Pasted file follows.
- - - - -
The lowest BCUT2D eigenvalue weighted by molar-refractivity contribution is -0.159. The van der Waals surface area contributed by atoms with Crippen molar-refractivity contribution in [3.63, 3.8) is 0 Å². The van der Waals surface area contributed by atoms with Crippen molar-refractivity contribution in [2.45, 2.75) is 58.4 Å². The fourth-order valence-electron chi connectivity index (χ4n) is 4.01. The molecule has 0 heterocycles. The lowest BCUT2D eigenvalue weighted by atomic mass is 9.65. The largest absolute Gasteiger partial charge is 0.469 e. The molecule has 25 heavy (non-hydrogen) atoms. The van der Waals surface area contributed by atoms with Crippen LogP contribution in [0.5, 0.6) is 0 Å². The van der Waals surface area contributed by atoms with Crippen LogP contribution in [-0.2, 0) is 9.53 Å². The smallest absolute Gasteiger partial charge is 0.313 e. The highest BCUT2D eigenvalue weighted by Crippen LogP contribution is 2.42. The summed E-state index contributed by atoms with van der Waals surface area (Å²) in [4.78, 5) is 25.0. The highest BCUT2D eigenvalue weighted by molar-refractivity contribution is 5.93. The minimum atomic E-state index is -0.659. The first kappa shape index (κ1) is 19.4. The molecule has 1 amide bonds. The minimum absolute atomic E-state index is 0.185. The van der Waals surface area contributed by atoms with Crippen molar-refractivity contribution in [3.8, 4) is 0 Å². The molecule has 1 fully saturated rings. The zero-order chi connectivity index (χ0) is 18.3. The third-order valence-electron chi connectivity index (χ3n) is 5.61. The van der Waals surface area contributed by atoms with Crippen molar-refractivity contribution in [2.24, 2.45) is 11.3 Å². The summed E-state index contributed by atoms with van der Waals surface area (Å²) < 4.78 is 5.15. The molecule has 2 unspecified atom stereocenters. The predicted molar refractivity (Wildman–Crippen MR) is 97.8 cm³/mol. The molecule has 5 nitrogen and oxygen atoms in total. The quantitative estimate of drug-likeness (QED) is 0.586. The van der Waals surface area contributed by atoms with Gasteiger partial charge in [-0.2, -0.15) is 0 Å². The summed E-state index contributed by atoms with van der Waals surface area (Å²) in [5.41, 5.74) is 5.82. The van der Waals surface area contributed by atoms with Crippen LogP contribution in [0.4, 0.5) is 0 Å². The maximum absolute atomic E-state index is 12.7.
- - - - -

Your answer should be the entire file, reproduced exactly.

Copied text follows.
The lowest BCUT2D eigenvalue weighted by molar-refractivity contribution is -0.159. The van der Waals surface area contributed by atoms with Crippen molar-refractivity contribution in [3.63, 3.8) is 0 Å². The van der Waals surface area contributed by atoms with Crippen molar-refractivity contribution in [2.45, 2.75) is 58.4 Å². The fourth-order valence-electron chi connectivity index (χ4n) is 4.01. The molecule has 0 heterocycles. The lowest BCUT2D eigenvalue weighted by atomic mass is 9.65. The largest absolute Gasteiger partial charge is 0.469 e. The molecule has 25 heavy (non-hydrogen) atoms. The van der Waals surface area contributed by atoms with Crippen LogP contribution in [0.5, 0.6) is 0 Å². The van der Waals surface area contributed by atoms with Crippen LogP contribution in [-0.2, 0) is 9.53 Å². The smallest absolute Gasteiger partial charge is 0.313 e. The highest BCUT2D eigenvalue weighted by Crippen LogP contribution is 2.42. The summed E-state index contributed by atoms with van der Waals surface area (Å²) in [4.78, 5) is 25.0. The highest BCUT2D eigenvalue weighted by molar-refractivity contribution is 5.93. The minimum atomic E-state index is -0.659. The first kappa shape index (κ1) is 19.4. The molecule has 1 amide bonds. The minimum absolute atomic E-state index is 0.185. The van der Waals surface area contributed by atoms with Crippen molar-refractivity contribution in [3.8, 4) is 0 Å². The molecule has 1 fully saturated rings. The zero-order chi connectivity index (χ0) is 18.3. The third-order valence-electron chi connectivity index (χ3n) is 5.61. The van der Waals surface area contributed by atoms with Crippen molar-refractivity contribution in [2.24, 2.45) is 11.3 Å². The summed E-state index contributed by atoms with van der Waals surface area (Å²) < 4.78 is 5.15. The molecule has 2 unspecified atom stereocenters. The predicted molar refractivity (Wildman–Crippen MR) is 97.8 cm³/mol. The molecule has 5 nitrogen and oxygen atoms in total. The quantitative estimate of drug-likeness (QED) is 0.586. The van der Waals surface area contributed by atoms with Gasteiger partial charge in [-0.2, -0.15) is 0 Å². The summed E-state index contributed by atoms with van der Waals surface area (Å²) in [5.41, 5.74) is 5.82. The van der Waals surface area contributed by atoms with Crippen LogP contribution in [0.4, 0.5) is 0 Å². The maximum absolute atomic E-state index is 12.7.